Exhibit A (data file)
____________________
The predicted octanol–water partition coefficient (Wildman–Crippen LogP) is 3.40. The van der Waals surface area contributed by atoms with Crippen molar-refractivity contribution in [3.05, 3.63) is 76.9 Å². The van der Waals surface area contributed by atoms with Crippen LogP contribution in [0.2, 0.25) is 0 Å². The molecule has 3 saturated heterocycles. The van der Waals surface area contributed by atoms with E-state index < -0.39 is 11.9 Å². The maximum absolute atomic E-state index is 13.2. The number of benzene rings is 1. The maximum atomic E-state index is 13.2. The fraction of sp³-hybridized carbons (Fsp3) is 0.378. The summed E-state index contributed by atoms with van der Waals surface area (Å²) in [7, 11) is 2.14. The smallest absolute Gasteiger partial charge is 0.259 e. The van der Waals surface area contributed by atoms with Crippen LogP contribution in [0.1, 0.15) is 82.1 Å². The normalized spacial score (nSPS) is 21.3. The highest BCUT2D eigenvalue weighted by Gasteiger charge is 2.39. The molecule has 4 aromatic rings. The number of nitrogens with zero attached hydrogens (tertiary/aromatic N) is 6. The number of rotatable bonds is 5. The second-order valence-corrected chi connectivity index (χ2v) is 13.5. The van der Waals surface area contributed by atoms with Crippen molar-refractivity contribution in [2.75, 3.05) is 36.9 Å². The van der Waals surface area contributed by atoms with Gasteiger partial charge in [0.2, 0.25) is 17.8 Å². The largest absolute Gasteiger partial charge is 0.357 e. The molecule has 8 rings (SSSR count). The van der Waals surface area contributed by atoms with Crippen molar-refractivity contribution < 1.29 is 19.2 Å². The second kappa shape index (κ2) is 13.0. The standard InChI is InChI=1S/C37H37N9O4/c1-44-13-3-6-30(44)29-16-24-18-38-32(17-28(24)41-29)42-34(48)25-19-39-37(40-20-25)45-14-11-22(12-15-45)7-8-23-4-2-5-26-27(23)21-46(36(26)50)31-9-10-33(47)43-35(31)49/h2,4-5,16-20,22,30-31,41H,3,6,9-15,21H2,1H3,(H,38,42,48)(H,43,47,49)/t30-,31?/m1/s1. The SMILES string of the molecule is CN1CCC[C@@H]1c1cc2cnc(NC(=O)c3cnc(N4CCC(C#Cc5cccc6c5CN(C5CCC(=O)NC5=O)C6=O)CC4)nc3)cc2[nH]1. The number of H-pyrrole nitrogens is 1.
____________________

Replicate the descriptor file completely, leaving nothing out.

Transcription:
The predicted octanol–water partition coefficient (Wildman–Crippen LogP) is 3.40. The van der Waals surface area contributed by atoms with Crippen molar-refractivity contribution in [3.05, 3.63) is 76.9 Å². The van der Waals surface area contributed by atoms with Crippen LogP contribution in [0.2, 0.25) is 0 Å². The molecule has 3 saturated heterocycles. The van der Waals surface area contributed by atoms with E-state index < -0.39 is 11.9 Å². The maximum absolute atomic E-state index is 13.2. The number of benzene rings is 1. The maximum atomic E-state index is 13.2. The fraction of sp³-hybridized carbons (Fsp3) is 0.378. The summed E-state index contributed by atoms with van der Waals surface area (Å²) in [7, 11) is 2.14. The smallest absolute Gasteiger partial charge is 0.259 e. The van der Waals surface area contributed by atoms with Crippen LogP contribution in [0.1, 0.15) is 82.1 Å². The normalized spacial score (nSPS) is 21.3. The highest BCUT2D eigenvalue weighted by Gasteiger charge is 2.39. The molecule has 4 aromatic rings. The number of nitrogens with zero attached hydrogens (tertiary/aromatic N) is 6. The number of rotatable bonds is 5. The second-order valence-corrected chi connectivity index (χ2v) is 13.5. The van der Waals surface area contributed by atoms with Crippen molar-refractivity contribution in [2.75, 3.05) is 36.9 Å². The van der Waals surface area contributed by atoms with Gasteiger partial charge in [0.2, 0.25) is 17.8 Å². The largest absolute Gasteiger partial charge is 0.357 e. The molecule has 8 rings (SSSR count). The van der Waals surface area contributed by atoms with Crippen molar-refractivity contribution < 1.29 is 19.2 Å². The second kappa shape index (κ2) is 13.0. The standard InChI is InChI=1S/C37H37N9O4/c1-44-13-3-6-30(44)29-16-24-18-38-32(17-28(24)41-29)42-34(48)25-19-39-37(40-20-25)45-14-11-22(12-15-45)7-8-23-4-2-5-26-27(23)21-46(36(26)50)31-9-10-33(47)43-35(31)49/h2,4-5,16-20,22,30-31,41H,3,6,9-15,21H2,1H3,(H,38,42,48)(H,43,47,49)/t30-,31?/m1/s1. The SMILES string of the molecule is CN1CCC[C@@H]1c1cc2cnc(NC(=O)c3cnc(N4CCC(C#Cc5cccc6c5CN(C5CCC(=O)NC5=O)C6=O)CC4)nc3)cc2[nH]1. The number of H-pyrrole nitrogens is 1.